Swell Matrix

Area Forecast Discussion

National Weather Service Honolulu Hi

405 am hst Thu may 24 2018


Breezy trade winds are expected to persist through Saturday. The strong trades will continue to transport low clouds and showers that will focus over windward areas, with a few brief showers carried over to leeward sections of some of the smaller islands. The trades are expected to ease somewhat from Sunday through early next week. Trade showers may increase slightly from Friday night through Saturday, with more widespread rainfall possible across parts of the state starting next Tuesday.


The tight pressure gradient south of a 1030 mb surface high centered near 35N 157W, or about 925 miles north of Honolulu, is maintaining strong and gusty trade winds across the Aloha State early this morning. Elsewhere, the poorly defined leading edge of a band of broken low clouds and scattered showers along the tail end of a dissipating front is about 265 miles north of Hilo. This leading edge is moving slowly southward.

Water vapor imagery indicates a weak mid-tropospheric ridge remains directly above the islands, which is keeping the atmosphere relatively stable across the region. As a result, there is a strong low-level trade wind inversion between 6000 and 7000 feet. Satellite derived estimates of precipitable water (PW) indicates values are 1.2-1.4 inches near the islands. Loops of infrared satellite imagery and radar reflectivity data show an area of broken low clouds and scattered showers sagging slowly southward across the islands from Oahu to the Big Island. Most of the low clouds and showers are banking up along the windward sections of the islands, but the breezy trades are transporting a few brief showers over to leeward sections of some of the smaller islands. This area of low clouds and showers will continue to push slowly south through this afternoon.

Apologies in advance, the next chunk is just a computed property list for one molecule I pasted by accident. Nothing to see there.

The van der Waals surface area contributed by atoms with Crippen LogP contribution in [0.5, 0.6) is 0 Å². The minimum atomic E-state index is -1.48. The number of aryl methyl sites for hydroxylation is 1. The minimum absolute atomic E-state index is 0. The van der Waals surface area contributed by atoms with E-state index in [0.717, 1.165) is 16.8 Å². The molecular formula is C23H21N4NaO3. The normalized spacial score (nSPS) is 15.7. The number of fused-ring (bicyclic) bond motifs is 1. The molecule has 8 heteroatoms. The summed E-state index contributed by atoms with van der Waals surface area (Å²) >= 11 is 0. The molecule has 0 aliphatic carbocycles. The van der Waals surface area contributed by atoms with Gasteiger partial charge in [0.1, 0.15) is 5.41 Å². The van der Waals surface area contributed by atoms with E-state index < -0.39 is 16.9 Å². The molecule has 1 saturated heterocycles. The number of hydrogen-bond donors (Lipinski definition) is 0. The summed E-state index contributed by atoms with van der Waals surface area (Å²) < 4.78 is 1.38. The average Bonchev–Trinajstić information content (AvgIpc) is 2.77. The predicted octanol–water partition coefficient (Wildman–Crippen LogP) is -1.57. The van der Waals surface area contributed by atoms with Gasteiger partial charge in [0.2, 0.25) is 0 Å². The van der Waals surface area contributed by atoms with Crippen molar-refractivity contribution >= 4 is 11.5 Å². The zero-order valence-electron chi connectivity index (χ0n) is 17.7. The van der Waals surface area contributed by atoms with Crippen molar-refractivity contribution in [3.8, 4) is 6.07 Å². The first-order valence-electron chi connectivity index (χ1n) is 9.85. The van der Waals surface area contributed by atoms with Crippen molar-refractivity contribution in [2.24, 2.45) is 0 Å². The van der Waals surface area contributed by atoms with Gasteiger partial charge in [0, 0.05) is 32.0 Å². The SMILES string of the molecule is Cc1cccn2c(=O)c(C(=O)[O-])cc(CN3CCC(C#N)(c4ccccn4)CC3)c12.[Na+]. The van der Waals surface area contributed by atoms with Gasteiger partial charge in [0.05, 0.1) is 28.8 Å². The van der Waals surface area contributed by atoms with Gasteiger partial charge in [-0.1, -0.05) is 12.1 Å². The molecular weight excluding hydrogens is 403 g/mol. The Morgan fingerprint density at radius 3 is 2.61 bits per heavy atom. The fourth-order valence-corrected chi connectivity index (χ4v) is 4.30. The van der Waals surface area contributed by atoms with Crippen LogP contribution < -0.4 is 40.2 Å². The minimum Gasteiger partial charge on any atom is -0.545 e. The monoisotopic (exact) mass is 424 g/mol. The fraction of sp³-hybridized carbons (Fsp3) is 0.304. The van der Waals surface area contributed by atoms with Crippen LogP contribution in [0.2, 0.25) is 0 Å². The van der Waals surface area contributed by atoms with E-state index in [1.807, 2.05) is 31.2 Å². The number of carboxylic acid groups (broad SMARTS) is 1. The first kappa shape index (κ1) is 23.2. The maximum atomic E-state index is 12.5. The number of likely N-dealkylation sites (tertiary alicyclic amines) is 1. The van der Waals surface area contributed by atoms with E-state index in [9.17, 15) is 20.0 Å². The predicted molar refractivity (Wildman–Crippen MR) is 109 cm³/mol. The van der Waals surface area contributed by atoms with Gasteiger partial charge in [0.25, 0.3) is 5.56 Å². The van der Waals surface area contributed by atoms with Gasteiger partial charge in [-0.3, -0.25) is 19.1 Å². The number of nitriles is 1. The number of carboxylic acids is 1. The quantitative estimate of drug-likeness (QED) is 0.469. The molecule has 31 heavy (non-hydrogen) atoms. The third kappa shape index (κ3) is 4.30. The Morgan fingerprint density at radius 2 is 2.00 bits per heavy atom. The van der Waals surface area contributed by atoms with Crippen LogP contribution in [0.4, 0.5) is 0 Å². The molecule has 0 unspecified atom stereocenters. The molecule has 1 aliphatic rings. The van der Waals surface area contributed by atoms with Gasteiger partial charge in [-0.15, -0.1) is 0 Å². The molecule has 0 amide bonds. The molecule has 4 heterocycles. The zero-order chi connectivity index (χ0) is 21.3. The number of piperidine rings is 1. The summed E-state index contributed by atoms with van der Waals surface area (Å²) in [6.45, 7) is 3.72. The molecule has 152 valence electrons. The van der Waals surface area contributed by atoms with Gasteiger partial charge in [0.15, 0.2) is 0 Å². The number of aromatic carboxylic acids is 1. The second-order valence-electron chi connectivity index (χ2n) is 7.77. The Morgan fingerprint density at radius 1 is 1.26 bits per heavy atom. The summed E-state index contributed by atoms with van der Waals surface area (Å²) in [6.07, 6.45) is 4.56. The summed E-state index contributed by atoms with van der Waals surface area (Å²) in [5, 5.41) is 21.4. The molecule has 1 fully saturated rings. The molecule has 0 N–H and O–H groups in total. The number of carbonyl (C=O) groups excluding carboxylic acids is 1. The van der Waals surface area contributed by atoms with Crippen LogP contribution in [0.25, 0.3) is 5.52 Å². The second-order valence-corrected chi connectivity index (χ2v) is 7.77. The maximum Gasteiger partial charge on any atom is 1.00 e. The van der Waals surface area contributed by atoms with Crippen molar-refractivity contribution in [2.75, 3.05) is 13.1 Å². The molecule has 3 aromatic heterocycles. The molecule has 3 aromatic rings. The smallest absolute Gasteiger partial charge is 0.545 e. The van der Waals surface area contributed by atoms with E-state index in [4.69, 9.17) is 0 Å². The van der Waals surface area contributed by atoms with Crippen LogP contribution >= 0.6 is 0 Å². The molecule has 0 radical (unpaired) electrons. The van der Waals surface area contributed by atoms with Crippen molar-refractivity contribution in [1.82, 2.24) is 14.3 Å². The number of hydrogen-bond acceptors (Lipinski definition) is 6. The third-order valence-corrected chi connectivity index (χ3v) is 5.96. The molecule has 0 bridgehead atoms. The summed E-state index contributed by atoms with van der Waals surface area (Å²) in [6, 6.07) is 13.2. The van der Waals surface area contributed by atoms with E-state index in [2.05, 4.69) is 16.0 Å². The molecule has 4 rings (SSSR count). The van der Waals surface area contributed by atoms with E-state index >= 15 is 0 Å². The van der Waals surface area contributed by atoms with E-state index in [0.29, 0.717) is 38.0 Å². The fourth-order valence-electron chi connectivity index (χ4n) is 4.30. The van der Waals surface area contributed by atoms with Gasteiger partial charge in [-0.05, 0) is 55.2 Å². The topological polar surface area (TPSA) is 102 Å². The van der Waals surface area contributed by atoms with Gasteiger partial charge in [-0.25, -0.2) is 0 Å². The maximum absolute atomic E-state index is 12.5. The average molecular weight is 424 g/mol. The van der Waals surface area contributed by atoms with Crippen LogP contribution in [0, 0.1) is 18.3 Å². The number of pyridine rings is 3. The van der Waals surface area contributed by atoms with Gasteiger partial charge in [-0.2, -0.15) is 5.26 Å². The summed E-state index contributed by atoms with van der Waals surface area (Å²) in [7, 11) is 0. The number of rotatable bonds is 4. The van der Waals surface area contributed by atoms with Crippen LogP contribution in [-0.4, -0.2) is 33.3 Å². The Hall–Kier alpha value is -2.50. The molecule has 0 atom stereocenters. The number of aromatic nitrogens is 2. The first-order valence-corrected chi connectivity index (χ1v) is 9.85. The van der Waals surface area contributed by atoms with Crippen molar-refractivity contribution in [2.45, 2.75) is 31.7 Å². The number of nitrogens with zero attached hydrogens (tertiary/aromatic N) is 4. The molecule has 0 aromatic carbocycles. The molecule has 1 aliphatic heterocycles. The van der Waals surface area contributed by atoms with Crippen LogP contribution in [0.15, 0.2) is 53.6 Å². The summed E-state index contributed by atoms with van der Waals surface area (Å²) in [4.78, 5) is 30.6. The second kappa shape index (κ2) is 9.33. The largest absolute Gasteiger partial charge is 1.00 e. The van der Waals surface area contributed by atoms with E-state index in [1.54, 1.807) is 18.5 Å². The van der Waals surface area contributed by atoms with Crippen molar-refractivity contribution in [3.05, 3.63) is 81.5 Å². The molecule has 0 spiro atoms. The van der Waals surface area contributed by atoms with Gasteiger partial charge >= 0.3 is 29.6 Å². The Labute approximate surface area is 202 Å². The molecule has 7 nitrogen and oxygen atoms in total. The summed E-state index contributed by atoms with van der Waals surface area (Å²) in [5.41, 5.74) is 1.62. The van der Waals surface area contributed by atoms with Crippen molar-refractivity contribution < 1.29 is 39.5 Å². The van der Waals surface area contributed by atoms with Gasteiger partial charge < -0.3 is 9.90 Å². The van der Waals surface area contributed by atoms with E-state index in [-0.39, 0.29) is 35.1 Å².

The forecast guidance indicates the surface high far north of the state will continue to move slowly eastward. The pressure gradient south of this feature will maintain the breezy trade winds across the islands through Saturday. At the same time, the mid- tropospheric ridge will produce relatively stable atmospheric conditions in the vicinity of the state through Saturday. This will maintain a significant low-level inversion over the islands, which will continue to keep a lid on the low clouds arriving in the trade wind flow during the next few days. The band of low clouds and showers associated with the dissipating front, which was described above, will continue to sag down toward the state. The remnants of this band are expected to provide an increase in low-level moisture and an uptick in windward trade showers across much of the state from Friday night through Saturday.

The surface high will eventually begin to have less influence on the local weather once it moves far northeast of the area later this weekend. This will likely result in a gradual reduction in trade wind speeds starting Saturday night or Sunday. At the same time, the mid-tropospheric ridge is forecast to weaken on Sunday and Monday as an upper-level low develops near the western end of the island chain by next Tuesday. This feature may act to destabilize the atmosphere, in addition to causing a surface trough to develop near the western islands. At the same time, residual moisture will likely be in the vicinity of the islands. This may bring an increase in showers from Monday night or Tuesday into the middle of next week, with a chance the rainfall could be locally heavy. There is still a great deal of uncertainty in the long-range forecast at the moment, so the details about the winds and weather across the state next week remain ambiguous. However, if this scenario did occur, surface winds passing across the active lava flows and erupting volcano on the Big Island could become problematic for some areas of the Big Island outside of the Puna and Kau Districts.